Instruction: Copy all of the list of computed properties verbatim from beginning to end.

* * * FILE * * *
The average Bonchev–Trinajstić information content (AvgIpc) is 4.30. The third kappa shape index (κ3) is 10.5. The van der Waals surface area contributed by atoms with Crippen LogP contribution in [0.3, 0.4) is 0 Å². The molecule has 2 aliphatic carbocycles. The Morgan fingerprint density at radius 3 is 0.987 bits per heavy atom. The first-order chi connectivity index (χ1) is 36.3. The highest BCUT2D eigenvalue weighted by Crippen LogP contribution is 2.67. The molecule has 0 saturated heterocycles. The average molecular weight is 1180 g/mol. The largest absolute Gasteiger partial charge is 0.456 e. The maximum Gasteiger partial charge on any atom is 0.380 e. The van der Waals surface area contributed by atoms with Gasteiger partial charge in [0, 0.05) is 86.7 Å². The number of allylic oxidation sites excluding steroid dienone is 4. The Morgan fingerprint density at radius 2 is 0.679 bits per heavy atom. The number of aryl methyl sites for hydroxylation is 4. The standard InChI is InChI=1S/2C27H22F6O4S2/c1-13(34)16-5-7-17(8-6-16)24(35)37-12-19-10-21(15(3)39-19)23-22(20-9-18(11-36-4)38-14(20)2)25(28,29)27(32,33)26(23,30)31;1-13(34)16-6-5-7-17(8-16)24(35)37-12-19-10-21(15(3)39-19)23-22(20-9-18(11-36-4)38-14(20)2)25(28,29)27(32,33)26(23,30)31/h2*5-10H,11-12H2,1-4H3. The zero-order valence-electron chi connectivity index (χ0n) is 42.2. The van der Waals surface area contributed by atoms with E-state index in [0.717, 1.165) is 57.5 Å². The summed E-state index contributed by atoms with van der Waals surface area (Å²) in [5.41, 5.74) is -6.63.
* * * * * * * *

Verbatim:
The average Bonchev–Trinajstić information content (AvgIpc) is 4.30. The third kappa shape index (κ3) is 10.5. The van der Waals surface area contributed by atoms with Crippen LogP contribution in [0.3, 0.4) is 0 Å². The molecule has 2 aliphatic carbocycles. The Morgan fingerprint density at radius 3 is 0.987 bits per heavy atom. The first-order chi connectivity index (χ1) is 36.3. The highest BCUT2D eigenvalue weighted by Crippen LogP contribution is 2.67. The molecule has 0 saturated heterocycles. The average molecular weight is 1180 g/mol. The largest absolute Gasteiger partial charge is 0.456 e. The maximum Gasteiger partial charge on any atom is 0.380 e. The van der Waals surface area contributed by atoms with Gasteiger partial charge in [0, 0.05) is 86.7 Å². The number of allylic oxidation sites excluding steroid dienone is 4. The Morgan fingerprint density at radius 2 is 0.679 bits per heavy atom. The number of aryl methyl sites for hydroxylation is 4. The standard InChI is InChI=1S/2C27H22F6O4S2/c1-13(34)16-5-7-17(8-6-16)24(35)37-12-19-10-21(15(3)39-19)23-22(20-9-18(11-36-4)38-14(20)2)25(28,29)27(32,33)26(23,30)31;1-13(34)16-6-5-7-17(8-16)24(35)37-12-19-10-21(15(3)39-19)23-22(20-9-18(11-36-4)38-14(20)2)25(28,29)27(32,33)26(23,30)31/h2*5-10H,11-12H2,1-4H3. The zero-order valence-electron chi connectivity index (χ0n) is 42.2. The van der Waals surface area contributed by atoms with E-state index in [0.717, 1.165) is 57.5 Å². The summed E-state index contributed by atoms with van der Waals surface area (Å²) in [5.41, 5.74) is -6.63.